Simplicity pattern dating
Sold to Butterick in 1961, Butterick licensed to use the name and continues to publish patterns under the Vogue brand.
Patterns have different names: Vogue Paris Original, Vogue Couturier Design, Vogue Special Design, Vogue Young Fashionables, Miss Vogue, Junior Vogue, Little Vogue...
Tailored suits were the dominant form of utility fashion.
1940s Utility Clothes: Image courtesy of Elizabeth Ewing, History of 20 Century Fashion, 1999.
Most of the women's fashions during the 1940s were designed with the same squared shoulders, small waist, and skirt above the knee.
Do-it-yourself home fashions were encouraged, and women were educated on how to conserve material or update older dresses to the latest fashions.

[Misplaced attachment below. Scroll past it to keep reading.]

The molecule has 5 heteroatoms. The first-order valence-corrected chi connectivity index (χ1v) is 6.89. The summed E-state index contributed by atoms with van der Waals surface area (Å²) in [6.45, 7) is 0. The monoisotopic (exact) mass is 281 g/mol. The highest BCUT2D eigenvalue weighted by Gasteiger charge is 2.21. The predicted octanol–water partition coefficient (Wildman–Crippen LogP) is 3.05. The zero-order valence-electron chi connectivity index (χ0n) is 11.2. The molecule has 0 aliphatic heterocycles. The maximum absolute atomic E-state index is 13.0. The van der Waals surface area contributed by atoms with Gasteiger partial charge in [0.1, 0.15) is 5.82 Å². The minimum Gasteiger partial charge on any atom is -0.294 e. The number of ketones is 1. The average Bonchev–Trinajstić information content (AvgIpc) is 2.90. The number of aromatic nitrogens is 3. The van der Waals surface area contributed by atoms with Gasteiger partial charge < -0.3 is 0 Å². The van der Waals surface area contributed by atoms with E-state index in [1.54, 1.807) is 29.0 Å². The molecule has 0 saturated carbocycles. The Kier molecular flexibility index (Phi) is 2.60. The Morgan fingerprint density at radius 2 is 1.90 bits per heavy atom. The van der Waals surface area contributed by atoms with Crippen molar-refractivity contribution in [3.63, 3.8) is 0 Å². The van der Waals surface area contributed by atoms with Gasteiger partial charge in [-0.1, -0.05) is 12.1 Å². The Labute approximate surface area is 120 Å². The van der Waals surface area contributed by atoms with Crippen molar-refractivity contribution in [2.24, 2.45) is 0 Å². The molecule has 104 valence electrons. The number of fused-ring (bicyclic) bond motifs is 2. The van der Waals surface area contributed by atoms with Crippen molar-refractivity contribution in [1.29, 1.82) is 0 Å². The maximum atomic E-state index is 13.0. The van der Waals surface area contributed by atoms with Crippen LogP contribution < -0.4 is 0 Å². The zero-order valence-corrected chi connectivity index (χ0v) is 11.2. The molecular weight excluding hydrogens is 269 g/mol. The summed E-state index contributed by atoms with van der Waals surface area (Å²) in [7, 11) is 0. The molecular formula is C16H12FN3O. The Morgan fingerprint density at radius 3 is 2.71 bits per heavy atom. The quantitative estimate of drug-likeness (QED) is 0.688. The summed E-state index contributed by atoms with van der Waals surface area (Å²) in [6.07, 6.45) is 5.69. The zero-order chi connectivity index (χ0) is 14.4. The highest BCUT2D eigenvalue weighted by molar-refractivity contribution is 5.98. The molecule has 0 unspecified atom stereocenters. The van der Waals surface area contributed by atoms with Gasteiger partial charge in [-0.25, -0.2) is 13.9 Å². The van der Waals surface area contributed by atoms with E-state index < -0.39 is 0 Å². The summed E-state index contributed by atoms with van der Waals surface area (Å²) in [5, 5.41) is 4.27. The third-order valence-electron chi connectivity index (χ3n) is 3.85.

This type of casual attire was the hallmark of 1950s fashions. Image courtesy of Advance The full, billowy skirt and natural waistline was quite popular for a number of dresses during the 1950s.
1950s Women's Dresses with Full Skirts: Image courtesy of Vogue. 1950s Women's Dresses with Full Skirts: Image courtesy of American Vintage Blues. Many dresses were sleeveless or had long, wide collars and V-necks.
In Italy in the 1960s, the Vogue patterns were featured on the Novità magazine and sold in the Singer shops for 1000 Lire.), the tied-on pockets, which added bulk, no longer worked: voila, the reticule (a very small, often drawstring bag) was born.By the 1840s, as fashion changed again and dresses and skirts became full again, they began to have pockets sewn into the seams.Remember, dresses were full and wide-shirted, with petticoats and/or panniers and hoops under them.A pocket could be worn with no interruption to the line of the dress itself.